Elana Sztokman: Last week I traveled to the United States for the publication of my book, The War on Women in Israel: A Story of Religious Radicalism and the Women Fighting for Freedom.
It was a whirlwind week—I traveled to events and book signings across five cities in four states in 10 days. I signed lots of books, met some fabulous people, and heard from many people—men and women—who were deeply grateful for a moderate voice calling for an end to the religious extremism that is hurting women.
That’s why what happened to me on the flight home to Israel was so shocking, and so upsetting.
Passengers aboard an El Al flight from New York's JKF airport to Israel claim that hundreds of ultra-Orthodox passengers demanded that they trade places with them before takeoff, saying they cannot sit next to women.
In the wake of a petition urging El Al airlines to protect female passengers from what it says is harassment by ultra-Orthodox male passengers, a New York Conservative rabbi and attorney is calling on unhappy customers to put pressure on airlines by using a U.S. federal law that prohibits discrimination on flights to and from the United States.
Most agreed, that as El Al seems to be the airline of choice for many orthodox travelers, the airline is afraid to be labelled as anti-Semitic or unaccommodating to their religious passenger’s needs. They are afraid to lose customers and money.
Therefore they allow aggressive orthodox men to hijack their flights, refusing to be seated and allow take-off until their demands have been met by other passengers who paid for their flights and were assigned seating fair and square.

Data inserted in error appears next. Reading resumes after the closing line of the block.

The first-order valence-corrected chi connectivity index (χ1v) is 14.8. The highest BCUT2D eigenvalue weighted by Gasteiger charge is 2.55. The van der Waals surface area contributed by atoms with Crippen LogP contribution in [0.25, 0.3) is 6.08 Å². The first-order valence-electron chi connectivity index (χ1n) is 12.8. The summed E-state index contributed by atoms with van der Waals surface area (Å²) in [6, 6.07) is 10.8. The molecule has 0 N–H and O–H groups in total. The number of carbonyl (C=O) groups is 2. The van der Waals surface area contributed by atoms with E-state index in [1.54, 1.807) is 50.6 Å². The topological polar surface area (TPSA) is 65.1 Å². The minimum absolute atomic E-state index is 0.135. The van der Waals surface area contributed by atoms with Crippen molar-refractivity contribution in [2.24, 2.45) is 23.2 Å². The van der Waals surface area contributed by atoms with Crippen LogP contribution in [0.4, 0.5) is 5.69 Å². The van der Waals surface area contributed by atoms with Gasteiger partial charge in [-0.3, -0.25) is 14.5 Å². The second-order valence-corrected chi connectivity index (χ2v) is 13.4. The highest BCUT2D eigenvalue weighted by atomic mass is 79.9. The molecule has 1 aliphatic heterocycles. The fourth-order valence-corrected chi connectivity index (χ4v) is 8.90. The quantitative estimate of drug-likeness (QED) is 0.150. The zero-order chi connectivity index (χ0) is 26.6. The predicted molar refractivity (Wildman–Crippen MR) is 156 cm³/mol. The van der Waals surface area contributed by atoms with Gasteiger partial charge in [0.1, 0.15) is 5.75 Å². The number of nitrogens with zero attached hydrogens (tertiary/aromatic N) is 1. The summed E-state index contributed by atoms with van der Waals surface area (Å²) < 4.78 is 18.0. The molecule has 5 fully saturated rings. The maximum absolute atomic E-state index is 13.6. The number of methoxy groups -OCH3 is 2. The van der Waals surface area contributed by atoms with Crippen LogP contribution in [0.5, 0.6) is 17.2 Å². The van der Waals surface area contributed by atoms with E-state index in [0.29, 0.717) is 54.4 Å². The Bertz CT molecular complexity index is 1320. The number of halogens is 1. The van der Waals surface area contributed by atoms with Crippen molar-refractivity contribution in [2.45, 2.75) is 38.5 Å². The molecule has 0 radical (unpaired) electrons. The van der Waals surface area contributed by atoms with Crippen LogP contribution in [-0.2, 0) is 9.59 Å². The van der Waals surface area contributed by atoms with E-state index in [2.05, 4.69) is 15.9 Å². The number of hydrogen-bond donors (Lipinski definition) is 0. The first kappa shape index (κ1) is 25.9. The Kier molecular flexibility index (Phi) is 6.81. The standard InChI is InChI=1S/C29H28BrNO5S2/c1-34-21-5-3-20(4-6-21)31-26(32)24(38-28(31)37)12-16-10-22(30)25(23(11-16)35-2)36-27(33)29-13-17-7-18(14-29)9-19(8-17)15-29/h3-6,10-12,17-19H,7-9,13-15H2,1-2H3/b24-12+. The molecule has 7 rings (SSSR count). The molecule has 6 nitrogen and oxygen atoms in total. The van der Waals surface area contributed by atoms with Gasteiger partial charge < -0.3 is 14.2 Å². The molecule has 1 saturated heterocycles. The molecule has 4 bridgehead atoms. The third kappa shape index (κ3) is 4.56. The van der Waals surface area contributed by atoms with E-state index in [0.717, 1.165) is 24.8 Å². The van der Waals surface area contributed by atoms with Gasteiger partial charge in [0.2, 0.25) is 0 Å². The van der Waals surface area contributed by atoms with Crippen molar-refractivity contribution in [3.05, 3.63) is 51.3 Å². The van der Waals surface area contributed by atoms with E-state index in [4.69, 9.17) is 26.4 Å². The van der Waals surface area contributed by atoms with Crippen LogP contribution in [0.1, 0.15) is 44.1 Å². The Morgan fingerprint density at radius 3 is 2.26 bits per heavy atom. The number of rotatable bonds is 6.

The Israel Religious Action Center (IRAC), representing the religious women of Kolech, brought a class action suit against the ultra-Orthodox Kol Barama station for its discriminatory practices against women.
... Our victory in this case — the first class action suit dealing with gender exclusion in Israel — signifies the final breakdown of the approach that gender segregation and exclusion of women is acceptable because “they want it.”
This is not a clash between Orthodox and non-Orthodox, but rather between those who desire a Jewish and democratic Israel, embracing Jewish diversity and respecting civil liberties and religious freedom, and those rejecting democracy, shunning religious diversity, and attempting to use their political clout to enforce their religious monopoly over all Jews.
It is no wonder that more and more Orthodox rabbis, intellectuals and groups in Israel and in America are joining in support of religious freedom. They understand that religion by coercion is not religion, but political coercion. And they know that with realization of religious freedom, Israel would be more democratic, inclusive, just … and more Jewish.
As we enter the New Year, should we settle for anything less?
Rabbi Stav of the Tzohar organization tells Arutz Sheva about weighty religious bills and thirst for Jewish identity in Israel.
Last-minute efforts to strike a deal on creating a new egalitarian space at the Western Wall before the Jewish New Year have failed, Haaretz has learned.